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Turia celebrates Te Wananga o Raukawa

The Hon Tariana Turia
Maori Party Co-Leader | MP for Te Tai Hauauru
Sunday 18 December 2011

Turia celebrates Te Wananga o Raukawa

Member of Parliament for Te Tai Hauauru, Tariana Turia, has extended her admiration and congratulations to Te Wananga o Raukawa, for thirty years of leadership, innovation and scholarship in advancing matauranga Maori.

“I have always been tremendously proud of the achievements of Te Wananga o Raukawa.

Long before ‘collaboration’ and ‘integration’ became popular, the ART Confederation (Te Ati Awa, Ngati Raukawa and Ngati Toa) united together to invest in their survival.

“The Wananga was born out of a 25 year tribal vision launched in August 1975, known as Whakatupuranga Rua Mano - Generation 2000.

“The wananga became the prime means of assisting the ART confederation to achieve its educational aspirations by establishing a basis for the sharing of knowledge through teaching and research”.

“Despite apparent disinterest from the Crown - Raukawa Marae Trustees persevered and in 1984 Te Wananga o Raukawa became an incorporated body. Almost a decade later, Te Wananga o Raukawa was officially recognised by the Crown under the Education Amendment Act 1990.

“Charting the story of the development reminds me just how persistent and steadfast the people were towards creating their own tribal centre of higher learning. They were driven then – as they continue to be – by kaupapa tuku iho – the knowledge and the wisdom passed on by our ancestors.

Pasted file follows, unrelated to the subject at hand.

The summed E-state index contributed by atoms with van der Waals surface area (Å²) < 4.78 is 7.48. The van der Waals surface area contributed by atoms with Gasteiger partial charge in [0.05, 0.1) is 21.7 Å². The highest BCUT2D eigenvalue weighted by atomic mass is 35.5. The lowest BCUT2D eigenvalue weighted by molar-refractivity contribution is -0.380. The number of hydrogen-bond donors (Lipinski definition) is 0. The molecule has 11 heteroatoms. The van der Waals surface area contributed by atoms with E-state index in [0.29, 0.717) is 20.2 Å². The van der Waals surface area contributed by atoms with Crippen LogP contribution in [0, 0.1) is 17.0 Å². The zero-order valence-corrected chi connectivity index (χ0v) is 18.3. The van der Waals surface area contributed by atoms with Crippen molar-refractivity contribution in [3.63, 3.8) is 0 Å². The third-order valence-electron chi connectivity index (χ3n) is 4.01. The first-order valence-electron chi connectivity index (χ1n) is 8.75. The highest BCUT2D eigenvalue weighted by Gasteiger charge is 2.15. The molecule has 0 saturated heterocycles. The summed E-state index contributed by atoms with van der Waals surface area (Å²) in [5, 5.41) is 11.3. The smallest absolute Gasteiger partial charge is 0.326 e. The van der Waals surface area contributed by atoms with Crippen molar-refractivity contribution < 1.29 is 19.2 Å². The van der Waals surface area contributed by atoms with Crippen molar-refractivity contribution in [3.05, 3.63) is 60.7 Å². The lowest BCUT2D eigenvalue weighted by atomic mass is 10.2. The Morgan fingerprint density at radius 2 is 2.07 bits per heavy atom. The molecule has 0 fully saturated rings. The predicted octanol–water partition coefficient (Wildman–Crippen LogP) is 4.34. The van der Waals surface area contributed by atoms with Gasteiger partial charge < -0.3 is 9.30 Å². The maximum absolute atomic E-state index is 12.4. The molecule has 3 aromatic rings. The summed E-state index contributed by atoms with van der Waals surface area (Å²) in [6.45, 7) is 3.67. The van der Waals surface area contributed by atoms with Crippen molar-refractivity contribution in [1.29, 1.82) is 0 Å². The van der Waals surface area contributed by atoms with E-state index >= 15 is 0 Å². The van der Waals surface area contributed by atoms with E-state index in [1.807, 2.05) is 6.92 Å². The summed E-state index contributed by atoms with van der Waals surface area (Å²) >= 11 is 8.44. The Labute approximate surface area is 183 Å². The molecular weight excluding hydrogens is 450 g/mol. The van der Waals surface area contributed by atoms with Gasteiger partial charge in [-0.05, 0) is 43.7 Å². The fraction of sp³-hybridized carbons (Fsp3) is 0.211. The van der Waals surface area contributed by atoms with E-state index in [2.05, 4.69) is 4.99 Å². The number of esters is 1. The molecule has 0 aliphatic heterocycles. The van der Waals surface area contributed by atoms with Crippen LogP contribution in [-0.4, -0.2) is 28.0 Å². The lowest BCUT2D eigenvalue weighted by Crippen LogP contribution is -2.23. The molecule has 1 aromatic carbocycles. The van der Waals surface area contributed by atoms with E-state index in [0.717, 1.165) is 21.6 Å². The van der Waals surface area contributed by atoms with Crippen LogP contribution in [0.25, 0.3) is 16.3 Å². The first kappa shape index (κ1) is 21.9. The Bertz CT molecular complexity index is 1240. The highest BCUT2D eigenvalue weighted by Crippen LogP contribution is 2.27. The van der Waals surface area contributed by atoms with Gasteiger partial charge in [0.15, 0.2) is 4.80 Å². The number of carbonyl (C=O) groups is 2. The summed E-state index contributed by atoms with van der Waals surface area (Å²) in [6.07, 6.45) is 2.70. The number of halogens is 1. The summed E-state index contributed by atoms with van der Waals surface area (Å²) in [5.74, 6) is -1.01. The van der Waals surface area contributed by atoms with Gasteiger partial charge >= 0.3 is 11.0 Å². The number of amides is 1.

“There is much to learn from their story about how to embed success into the life of a community through education that is meaningful, relevant and reflective of the wisdom and the learning of those who have gone before us”.

“And through their own developments, they have become self-sustaining; creating a vast range of employment opportunities and increasing their economic strength in the process”.

“I congratulate their tumuaki; Mereana Selby; Emeritus Professor Whatarangi Winiata who continues to contribute to the life of the wananga as a Purutanga Mauri – and of course the whanau, hapu and iwi who have dedicated themselves to consolidating and promoting the renaissance of Maori education as it has evolved in Otaki and far beyond”.

ENDS

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